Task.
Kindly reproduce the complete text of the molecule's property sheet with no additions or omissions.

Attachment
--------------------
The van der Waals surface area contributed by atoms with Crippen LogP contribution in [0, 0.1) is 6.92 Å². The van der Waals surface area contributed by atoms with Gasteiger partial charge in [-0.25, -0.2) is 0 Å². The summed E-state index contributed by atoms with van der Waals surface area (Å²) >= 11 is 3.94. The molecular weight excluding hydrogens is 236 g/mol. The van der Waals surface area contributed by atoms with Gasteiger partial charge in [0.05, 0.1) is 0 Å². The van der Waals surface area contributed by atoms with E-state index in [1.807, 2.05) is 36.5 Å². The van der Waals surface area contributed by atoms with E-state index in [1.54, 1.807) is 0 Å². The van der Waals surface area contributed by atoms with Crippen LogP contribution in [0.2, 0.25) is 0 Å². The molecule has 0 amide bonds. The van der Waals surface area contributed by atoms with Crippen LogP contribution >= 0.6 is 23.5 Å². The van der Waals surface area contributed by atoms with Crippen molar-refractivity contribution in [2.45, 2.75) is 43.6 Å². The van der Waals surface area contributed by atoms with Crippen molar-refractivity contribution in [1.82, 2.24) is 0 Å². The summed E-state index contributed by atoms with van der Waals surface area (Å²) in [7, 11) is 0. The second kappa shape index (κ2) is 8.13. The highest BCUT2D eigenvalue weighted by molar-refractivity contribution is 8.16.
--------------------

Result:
The van der Waals surface area contributed by atoms with Crippen LogP contribution in [0, 0.1) is 6.92 Å². The van der Waals surface area contributed by atoms with Gasteiger partial charge in [-0.25, -0.2) is 0 Å². The summed E-state index contributed by atoms with van der Waals surface area (Å²) >= 11 is 3.94. The molecular weight excluding hydrogens is 236 g/mol. The van der Waals surface area contributed by atoms with Gasteiger partial charge in [0.05, 0.1) is 0 Å². The van der Waals surface area contributed by atoms with E-state index in [1.807, 2.05) is 36.5 Å². The van der Waals surface area contributed by atoms with E-state index in [1.54, 1.807) is 0 Å². The van der Waals surface area contributed by atoms with Crippen LogP contribution in [0.2, 0.25) is 0 Å². The molecule has 0 amide bonds. The van der Waals surface area contributed by atoms with Crippen LogP contribution >= 0.6 is 23.5 Å². The van der Waals surface area contributed by atoms with Crippen molar-refractivity contribution in [2.45, 2.75) is 43.6 Å². The van der Waals surface area contributed by atoms with Crippen molar-refractivity contribution in [1.82, 2.24) is 0 Å². The summed E-state index contributed by atoms with van der Waals surface area (Å²) in [7, 11) is 0. The second kappa shape index (κ2) is 8.13. The highest BCUT2D eigenvalue weighted by molar-refractivity contribution is 8.16.